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kerry-grimes

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Chapter 3 Conflict
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  1. Chapter 3Conflict

  2. Conflict Management Instructor: Erlan Bakiev, Ph. D.

  3. Chapter 3Conflict • Conflict may be real or imagined. • Incompatibility is necessary for conflict to exist. • Incompatibility may be real or imagined. • Interdependence is necessary for conflict to exist. • Interdependence may be real or imagined. CONFLICT IS EVERYWHERE

  4. Conflict Approach • One’s approach may be positive or negative. • One’s approach affects perceptions, strategy, and results.

  5. Schools of Thought • Traditional view: Conflict should be avoided; because it is bad. • Human relations view: Conflict is natural; and, it is sometimes good and sometimes bad. • Interactionist view: Conflict is inevitable; and, it is necessary for healthy development.

  6. Conflict serves a communication function. • Conflict may aid in consensus and integration. • Conflict may create disintegration and destruction.

  7. Chaos and Complexity Theory • Systems—dyads, triads, groups, organizations—maintain an invisible order. • Systems sustain themselves—optimal or not. • System intervention can create desired level or order. • System intervention can create positive conflict and results.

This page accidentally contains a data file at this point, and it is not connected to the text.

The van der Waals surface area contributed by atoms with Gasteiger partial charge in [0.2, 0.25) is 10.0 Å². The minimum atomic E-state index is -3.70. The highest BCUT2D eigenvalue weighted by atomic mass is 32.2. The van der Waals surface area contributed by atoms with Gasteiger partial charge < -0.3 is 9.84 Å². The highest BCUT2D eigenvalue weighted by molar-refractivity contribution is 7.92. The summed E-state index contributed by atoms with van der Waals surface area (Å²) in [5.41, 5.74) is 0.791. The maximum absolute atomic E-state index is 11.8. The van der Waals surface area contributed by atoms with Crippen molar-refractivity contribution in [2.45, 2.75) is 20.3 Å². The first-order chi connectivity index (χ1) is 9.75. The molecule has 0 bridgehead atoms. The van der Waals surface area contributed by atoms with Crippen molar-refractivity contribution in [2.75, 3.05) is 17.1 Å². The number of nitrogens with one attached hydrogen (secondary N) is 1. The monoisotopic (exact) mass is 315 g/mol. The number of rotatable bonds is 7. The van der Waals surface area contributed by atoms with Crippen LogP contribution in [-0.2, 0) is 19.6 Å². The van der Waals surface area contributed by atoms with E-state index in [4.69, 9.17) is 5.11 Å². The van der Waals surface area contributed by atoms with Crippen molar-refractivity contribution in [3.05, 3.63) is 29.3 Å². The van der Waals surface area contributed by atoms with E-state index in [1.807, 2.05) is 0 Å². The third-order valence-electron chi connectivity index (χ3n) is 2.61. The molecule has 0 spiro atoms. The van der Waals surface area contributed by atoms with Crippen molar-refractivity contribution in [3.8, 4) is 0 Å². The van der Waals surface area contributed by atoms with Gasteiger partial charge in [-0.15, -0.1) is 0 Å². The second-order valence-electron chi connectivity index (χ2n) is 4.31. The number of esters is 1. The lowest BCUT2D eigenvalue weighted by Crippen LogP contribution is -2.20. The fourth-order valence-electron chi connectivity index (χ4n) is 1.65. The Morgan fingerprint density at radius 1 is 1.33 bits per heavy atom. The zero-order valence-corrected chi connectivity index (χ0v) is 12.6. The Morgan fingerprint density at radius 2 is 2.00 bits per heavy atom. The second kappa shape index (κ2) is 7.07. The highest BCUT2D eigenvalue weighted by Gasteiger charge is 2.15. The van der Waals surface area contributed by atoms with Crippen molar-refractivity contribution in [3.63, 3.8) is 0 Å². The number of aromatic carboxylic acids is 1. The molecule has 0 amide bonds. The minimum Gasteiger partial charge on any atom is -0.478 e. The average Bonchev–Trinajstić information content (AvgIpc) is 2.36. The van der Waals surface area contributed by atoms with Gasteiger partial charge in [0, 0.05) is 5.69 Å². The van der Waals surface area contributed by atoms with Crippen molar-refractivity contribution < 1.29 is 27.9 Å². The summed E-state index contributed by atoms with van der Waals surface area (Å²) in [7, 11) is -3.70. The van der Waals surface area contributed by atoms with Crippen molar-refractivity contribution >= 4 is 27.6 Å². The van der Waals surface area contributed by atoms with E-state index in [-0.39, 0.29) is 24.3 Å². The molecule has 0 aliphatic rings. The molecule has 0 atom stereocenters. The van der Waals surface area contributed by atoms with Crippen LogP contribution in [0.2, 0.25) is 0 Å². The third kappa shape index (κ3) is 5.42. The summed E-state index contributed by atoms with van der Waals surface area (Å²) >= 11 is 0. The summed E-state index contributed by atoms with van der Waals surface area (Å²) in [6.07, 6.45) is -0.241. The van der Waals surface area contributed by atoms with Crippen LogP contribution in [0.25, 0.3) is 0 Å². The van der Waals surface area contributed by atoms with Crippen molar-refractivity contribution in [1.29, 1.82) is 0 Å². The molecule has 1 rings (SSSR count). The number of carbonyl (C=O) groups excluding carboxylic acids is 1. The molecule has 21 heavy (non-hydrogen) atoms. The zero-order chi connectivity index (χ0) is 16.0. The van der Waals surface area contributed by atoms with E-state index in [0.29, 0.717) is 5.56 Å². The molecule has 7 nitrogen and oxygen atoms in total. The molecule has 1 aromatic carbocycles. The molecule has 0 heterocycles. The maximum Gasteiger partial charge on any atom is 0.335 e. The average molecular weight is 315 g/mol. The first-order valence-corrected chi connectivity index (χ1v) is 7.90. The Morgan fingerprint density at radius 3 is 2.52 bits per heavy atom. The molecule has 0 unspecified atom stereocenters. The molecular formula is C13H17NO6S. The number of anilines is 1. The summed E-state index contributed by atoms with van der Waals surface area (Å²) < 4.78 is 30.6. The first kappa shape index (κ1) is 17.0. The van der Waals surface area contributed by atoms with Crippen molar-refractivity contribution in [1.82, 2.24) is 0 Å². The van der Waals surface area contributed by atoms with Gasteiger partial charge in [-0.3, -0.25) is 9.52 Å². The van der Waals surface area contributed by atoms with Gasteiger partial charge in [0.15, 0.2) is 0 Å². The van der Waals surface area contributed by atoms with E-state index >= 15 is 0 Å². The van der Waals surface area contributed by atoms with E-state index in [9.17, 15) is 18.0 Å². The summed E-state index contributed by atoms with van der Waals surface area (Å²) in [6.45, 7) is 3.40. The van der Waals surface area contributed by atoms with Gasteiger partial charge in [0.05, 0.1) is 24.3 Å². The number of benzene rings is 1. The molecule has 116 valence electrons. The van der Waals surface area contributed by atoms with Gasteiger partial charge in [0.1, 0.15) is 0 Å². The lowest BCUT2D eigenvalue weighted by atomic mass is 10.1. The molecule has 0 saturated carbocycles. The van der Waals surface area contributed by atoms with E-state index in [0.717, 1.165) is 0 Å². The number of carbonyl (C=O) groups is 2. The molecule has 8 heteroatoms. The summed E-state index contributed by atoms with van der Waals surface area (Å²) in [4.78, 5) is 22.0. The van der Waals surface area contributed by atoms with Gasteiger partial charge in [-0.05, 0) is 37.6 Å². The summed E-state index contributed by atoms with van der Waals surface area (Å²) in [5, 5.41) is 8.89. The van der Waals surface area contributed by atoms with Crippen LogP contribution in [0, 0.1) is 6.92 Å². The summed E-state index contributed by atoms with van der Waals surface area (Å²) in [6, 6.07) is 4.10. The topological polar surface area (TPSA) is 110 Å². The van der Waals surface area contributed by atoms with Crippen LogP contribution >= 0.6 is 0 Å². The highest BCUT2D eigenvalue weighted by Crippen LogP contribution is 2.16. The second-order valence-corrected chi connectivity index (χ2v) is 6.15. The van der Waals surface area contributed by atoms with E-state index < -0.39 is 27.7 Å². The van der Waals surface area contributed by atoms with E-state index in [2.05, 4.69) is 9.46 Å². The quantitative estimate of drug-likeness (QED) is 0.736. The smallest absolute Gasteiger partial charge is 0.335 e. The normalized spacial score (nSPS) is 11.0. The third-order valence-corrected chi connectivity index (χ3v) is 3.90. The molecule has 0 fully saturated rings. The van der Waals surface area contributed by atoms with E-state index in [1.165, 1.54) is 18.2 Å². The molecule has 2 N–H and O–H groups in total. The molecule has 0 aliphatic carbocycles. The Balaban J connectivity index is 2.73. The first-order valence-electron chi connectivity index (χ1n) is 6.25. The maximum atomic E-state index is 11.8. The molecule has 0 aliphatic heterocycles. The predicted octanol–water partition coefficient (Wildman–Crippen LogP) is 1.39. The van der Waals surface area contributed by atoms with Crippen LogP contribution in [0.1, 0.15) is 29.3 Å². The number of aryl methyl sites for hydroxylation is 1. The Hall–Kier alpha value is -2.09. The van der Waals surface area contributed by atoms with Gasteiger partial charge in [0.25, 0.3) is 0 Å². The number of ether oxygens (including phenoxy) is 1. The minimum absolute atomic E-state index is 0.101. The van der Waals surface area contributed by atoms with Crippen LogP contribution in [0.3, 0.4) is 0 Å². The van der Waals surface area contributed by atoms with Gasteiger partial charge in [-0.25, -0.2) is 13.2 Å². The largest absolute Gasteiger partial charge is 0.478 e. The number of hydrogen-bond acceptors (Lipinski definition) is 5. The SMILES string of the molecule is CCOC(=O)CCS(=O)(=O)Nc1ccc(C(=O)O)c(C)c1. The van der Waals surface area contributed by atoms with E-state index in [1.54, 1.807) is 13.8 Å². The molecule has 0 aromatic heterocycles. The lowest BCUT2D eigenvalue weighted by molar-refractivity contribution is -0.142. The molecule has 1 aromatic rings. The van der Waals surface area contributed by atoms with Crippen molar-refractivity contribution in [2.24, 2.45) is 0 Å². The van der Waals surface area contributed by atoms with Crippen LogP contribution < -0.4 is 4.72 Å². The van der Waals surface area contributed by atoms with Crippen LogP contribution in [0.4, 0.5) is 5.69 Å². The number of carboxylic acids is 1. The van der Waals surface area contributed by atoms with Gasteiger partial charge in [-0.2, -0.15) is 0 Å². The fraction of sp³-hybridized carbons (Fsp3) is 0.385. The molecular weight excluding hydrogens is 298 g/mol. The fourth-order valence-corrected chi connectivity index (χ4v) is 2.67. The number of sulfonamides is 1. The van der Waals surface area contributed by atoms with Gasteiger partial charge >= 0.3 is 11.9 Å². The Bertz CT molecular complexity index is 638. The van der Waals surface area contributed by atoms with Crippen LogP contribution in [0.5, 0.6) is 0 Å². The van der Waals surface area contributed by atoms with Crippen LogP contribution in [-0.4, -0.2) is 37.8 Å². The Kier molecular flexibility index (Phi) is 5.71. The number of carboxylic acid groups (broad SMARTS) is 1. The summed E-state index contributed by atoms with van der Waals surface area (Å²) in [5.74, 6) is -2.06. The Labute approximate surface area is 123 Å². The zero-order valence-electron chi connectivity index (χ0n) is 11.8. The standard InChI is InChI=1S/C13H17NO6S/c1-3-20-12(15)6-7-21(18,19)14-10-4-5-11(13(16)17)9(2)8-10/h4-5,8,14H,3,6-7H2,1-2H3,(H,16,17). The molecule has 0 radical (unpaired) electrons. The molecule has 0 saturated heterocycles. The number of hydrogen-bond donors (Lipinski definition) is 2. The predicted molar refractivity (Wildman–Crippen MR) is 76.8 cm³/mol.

8. Systems Theory • The whole is greater than the sum of its parts. • The systems contains subsystems. • The system and its subsystems dynamically interact with each other and with the external environment. • Systems theory is the study of parts, elements, relationships, and processes.

  9. Systems Thinking • Look for parts, roles, and relationships. • Analyze processes. • Examine how the system sustains itself. • Diagnose system conflict as constructive or not. • Use sociograms or other depictions.

  10. Conflict Strategies • Manage • Use • Resolve Through Negotiation

  11. Managing conflict is using it for positive, constructive outcomes. • Resolving conflict is getting rid of it. • Avoiding conflict is doing nothing—at the moment.

  12. Avoiding conflict may be managing it! • If the conflict is constructive, letting it function may be a sound strategy. • If the time for intervention is wrong, temporarily avoiding may be a sound strategy.

  13. Three Basic Choices • Try to change the other person. • Try to change the situation. • Change yourself.